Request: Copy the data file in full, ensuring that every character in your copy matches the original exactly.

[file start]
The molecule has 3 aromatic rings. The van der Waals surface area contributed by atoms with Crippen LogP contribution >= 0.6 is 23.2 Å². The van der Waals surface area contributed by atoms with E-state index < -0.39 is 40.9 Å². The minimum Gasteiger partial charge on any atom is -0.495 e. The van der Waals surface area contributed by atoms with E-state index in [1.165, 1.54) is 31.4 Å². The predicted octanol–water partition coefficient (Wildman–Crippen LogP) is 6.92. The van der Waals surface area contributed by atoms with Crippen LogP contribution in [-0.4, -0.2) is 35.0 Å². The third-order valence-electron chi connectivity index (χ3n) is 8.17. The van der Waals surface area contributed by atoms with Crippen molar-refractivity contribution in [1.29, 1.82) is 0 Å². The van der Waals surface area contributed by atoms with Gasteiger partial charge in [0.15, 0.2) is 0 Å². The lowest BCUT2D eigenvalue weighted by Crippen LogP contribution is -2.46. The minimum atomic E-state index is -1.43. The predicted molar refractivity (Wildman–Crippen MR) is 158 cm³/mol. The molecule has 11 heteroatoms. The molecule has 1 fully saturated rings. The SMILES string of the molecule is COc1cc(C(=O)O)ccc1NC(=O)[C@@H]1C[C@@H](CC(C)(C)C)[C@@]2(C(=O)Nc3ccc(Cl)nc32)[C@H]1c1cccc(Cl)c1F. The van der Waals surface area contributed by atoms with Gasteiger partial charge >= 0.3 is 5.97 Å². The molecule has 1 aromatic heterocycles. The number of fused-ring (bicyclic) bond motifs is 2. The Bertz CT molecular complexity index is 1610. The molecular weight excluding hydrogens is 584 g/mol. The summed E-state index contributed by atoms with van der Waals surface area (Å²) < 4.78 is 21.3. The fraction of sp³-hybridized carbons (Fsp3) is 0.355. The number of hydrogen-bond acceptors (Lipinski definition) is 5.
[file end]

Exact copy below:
The molecule has 3 aromatic rings. The van der Waals surface area contributed by atoms with Crippen LogP contribution >= 0.6 is 23.2 Å². The van der Waals surface area contributed by atoms with E-state index < -0.39 is 40.9 Å². The minimum Gasteiger partial charge on any atom is -0.495 e. The van der Waals surface area contributed by atoms with E-state index in [1.165, 1.54) is 31.4 Å². The predicted octanol–water partition coefficient (Wildman–Crippen LogP) is 6.92. The van der Waals surface area contributed by atoms with Crippen LogP contribution in [-0.4, -0.2) is 35.0 Å². The third-order valence-electron chi connectivity index (χ3n) is 8.17. The van der Waals surface area contributed by atoms with Crippen molar-refractivity contribution in [1.29, 1.82) is 0 Å². The van der Waals surface area contributed by atoms with Gasteiger partial charge in [0.15, 0.2) is 0 Å². The lowest BCUT2D eigenvalue weighted by Crippen LogP contribution is -2.46. The minimum atomic E-state index is -1.43. The predicted molar refractivity (Wildman–Crippen MR) is 158 cm³/mol. The molecule has 11 heteroatoms. The molecule has 1 fully saturated rings. The SMILES string of the molecule is COc1cc(C(=O)O)ccc1NC(=O)[C@@H]1C[C@@H](CC(C)(C)C)[C@@]2(C(=O)Nc3ccc(Cl)nc32)[C@H]1c1cccc(Cl)c1F. The van der Waals surface area contributed by atoms with Gasteiger partial charge >= 0.3 is 5.97 Å². The molecule has 1 aromatic heterocycles. The number of fused-ring (bicyclic) bond motifs is 2. The Bertz CT molecular complexity index is 1610. The molecular weight excluding hydrogens is 584 g/mol. The summed E-state index contributed by atoms with van der Waals surface area (Å²) < 4.78 is 21.3. The fraction of sp³-hybridized carbons (Fsp3) is 0.355. The number of hydrogen-bond acceptors (Lipinski definition) is 5.